Grandfather of populism Poujade who shook France and the world
We will remember 2016 as a year of turbulence illuminated by flashes of populist anger - the year of the coming of Donald Trump and the UK's decision to leave the European Union.
It was felt in Italy too, where voters used a constitutional referendum to unseat a prime minister - and it may yet be felt in France where Marine Le Pen, standard bearer of the far-right National Front, seems certain at least to make it to the second round of the presidential elections next year.
The common thread from Peoria to Pinner to Perugia was a surge of angry resentment at establishment politicians - a populist revolt against being told what it is acceptable to think about issues like globalisation, migration and Europe.
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The mood of the moment in 2016 would have gladdened the heart of Pierre Poujade, the French political activist who is a sort of spiritual grandfather to our age of exasperation.
In the period following World War Two, Poujade ran a stationery shop in the little town of Saint-Cere in the Lot Valley, deep in the heart of south-west France, where fruit is grown, wine is made and foie gras is produced.
The local people in Saint-Cere are close and clannish - the authorities in the nearby cities of Bordeaux and Toulouse are regarded with a degree of suspicion, and Paris is practically seen as a foreign capital.
Steve Bellinger, a British expatriate who runs a local B&B with his wife, summed up the local people for us.
"They tend to be very conservative," he said. "They don't like change and they can be very suspicious of people from other areas. They don't tend to move around very much and they're also wary of Parisians and of what goes on in Paris."
'Politics of the outsider'
The spark that ignited the righteous rage of Pierre Poujade was a series of visits to Saint-Cere by tax inspectors, whom local shopkeepers saw as meddlesome bureaucrats choking the life out of small businesses with burdensome demands.
We're sick to the back teeth with taxes that fatten up an unjust state. Get the rascals out, we need change!"
Poujade's protests captured the mood of a country that lurched from one crisis to another. France was painfully losing an empire, at war first in Indo-China and then Algeria.
He was an extraordinary orator. At the peak of his powers he gathered a crowd of well over 100,000 Parisians to a rally at the Porte de Versailles, quite an achievement for a country shopkeeper with no established political party behind him.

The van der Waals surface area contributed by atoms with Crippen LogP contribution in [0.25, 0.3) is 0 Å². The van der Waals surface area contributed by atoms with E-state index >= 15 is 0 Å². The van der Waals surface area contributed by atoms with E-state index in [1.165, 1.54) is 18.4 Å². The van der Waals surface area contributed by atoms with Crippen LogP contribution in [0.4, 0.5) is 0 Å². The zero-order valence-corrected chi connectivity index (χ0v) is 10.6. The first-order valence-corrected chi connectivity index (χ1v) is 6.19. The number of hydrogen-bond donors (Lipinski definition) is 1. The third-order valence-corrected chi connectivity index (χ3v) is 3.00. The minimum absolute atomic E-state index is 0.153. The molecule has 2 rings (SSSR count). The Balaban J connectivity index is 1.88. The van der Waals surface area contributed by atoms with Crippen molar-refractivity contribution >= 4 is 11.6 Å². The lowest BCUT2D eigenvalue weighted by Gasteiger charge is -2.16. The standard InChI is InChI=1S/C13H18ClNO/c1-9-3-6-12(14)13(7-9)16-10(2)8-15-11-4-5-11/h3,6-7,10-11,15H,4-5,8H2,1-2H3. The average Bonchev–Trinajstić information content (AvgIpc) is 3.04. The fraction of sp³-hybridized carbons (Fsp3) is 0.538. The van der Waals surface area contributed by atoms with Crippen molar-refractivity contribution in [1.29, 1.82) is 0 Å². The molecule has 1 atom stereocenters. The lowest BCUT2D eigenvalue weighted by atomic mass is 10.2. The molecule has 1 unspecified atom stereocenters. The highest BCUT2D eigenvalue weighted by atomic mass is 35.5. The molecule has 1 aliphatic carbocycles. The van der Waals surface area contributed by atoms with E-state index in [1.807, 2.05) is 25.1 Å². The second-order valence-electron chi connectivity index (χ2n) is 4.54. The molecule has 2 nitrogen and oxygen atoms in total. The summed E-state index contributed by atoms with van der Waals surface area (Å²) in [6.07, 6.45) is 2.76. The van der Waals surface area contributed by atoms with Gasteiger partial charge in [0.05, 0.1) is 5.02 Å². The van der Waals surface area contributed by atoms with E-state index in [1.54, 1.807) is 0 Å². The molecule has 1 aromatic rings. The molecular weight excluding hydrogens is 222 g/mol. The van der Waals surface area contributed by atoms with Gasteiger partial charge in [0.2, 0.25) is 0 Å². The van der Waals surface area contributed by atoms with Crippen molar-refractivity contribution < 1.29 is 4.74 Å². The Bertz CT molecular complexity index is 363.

Prof Jim Shields of Aston University is an expert on that extraordinary period in French history and is in no doubt that Poujade created a kind of "politics of the outsider" which has a direct link to the campaigns for Brexit and a Trump presidency.
'Weak against strong'
He listed for me the characteristics that all populist insurgent campaigns can trace back to Pierre Poujade.
"Weak against strong," he told me, "Ordinary people against remote elites and simple against intellectual."
In the hands of a certain type of politician, Prof Shields argues those attitudes can be intoxicating.
"When Donald Trump rallies forgotten Americans," he says, "when Nigel Farage speaks for the left-behind, when Marine Le Pen appeals to the forgotten and invisible majority, they are all invoking Poujade's defence of the 'little man'."
Poujade is sometimes seen as a figure who emerged from the extreme right, but that misunderstands his appeal and misrepresents his life.
His daughter, Marie-Paul Pons, told me that her father had once told his followers to vote for Socialist presidential candidate Francois Mitterrand because he felt that Mitterrand was prepared to listen to the voices of the forgotten voters of deep, rural France.
For a period in the 1950s Jean-Marie Le Pen - who went on to found the far-right National Front in France - was a member of Poujade's movement, but the two men fell out. Even then Le Pen was an extremist and he was more interested than his leader in professionalising the party and seeking power.
When I asked Madame Pons if she thought her father would have voted for Marine Le Pen in next year's presidential election she was adamant that he wouldn't.
And when I asked why her answer was simple.
"He didn't like extremes," she told me.
Elite of 'isms'
Pierre Poujade's movement eventually fizzled out. It had always been a vehicle for expressing popular discontent than a serious political party with a genuine programme for government.
It had a touch of theatricality about it too - a blood-curdling oath of loyalty - and there was a whiff of anti-Semitism in its loathing of France's Jewish Prime Minister, Pierre Mendes France.
Mendes France, who governed with Communist support, enraged the traditional right in France with his enthusiastic support for de-colonisation. And it didn't help that he was known to drink milk at official dinners rather than the great wines of the country he led.
But Poujade lives on in the spirit of the turbulent year of 2016 when the anti-establishment mood he once helped to articulate was felt around the world.
And, interestingly, he lives on too in the dictionary, where you will see "Poujadism" listed.
That puts him in rarefied company - not many politicians have an 'ism' named after them: De Gaulle and Thatcher in relatively recent times, Stalin and Lenin from a more distant past.
Poujade never won power - and probably never wanted it - but his place in history and in the dictionary is assured. The way in which his spirit reverberated in the events of 2016 is testament to the power of the populist spirit he represented.